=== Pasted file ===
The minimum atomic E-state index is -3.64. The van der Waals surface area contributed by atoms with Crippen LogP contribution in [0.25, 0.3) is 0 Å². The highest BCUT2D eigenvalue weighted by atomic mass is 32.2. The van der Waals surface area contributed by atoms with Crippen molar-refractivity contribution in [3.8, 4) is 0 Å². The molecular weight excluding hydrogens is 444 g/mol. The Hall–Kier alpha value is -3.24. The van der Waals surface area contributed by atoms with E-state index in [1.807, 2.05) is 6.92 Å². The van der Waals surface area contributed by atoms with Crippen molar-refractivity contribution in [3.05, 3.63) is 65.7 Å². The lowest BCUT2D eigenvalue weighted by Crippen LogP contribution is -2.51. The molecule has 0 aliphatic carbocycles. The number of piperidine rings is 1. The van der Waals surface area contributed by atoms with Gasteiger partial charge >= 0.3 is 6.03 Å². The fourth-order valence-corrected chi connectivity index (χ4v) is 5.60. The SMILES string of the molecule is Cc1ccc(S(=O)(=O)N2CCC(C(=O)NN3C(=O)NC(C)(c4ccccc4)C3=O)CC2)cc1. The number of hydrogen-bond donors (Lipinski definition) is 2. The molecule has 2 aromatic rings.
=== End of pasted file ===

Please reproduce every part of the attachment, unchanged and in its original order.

The minimum atomic E-state index is -3.64. The van der Waals surface area contributed by atoms with Crippen LogP contribution in [0.25, 0.3) is 0 Å². The highest BCUT2D eigenvalue weighted by atomic mass is 32.2. The van der Waals surface area contributed by atoms with Crippen molar-refractivity contribution in [3.8, 4) is 0 Å². The molecular weight excluding hydrogens is 444 g/mol. The Hall–Kier alpha value is -3.24. The van der Waals surface area contributed by atoms with E-state index in [1.807, 2.05) is 6.92 Å². The van der Waals surface area contributed by atoms with Crippen molar-refractivity contribution in [3.05, 3.63) is 65.7 Å². The lowest BCUT2D eigenvalue weighted by Crippen LogP contribution is -2.51. The molecule has 0 aliphatic carbocycles. The number of piperidine rings is 1. The van der Waals surface area contributed by atoms with Gasteiger partial charge >= 0.3 is 6.03 Å². The fourth-order valence-corrected chi connectivity index (χ4v) is 5.60. The SMILES string of the molecule is Cc1ccc(S(=O)(=O)N2CCC(C(=O)NN3C(=O)NC(C)(c4ccccc4)C3=O)CC2)cc1. The number of hydrogen-bond donors (Lipinski definition) is 2. The molecule has 2 aromatic rings.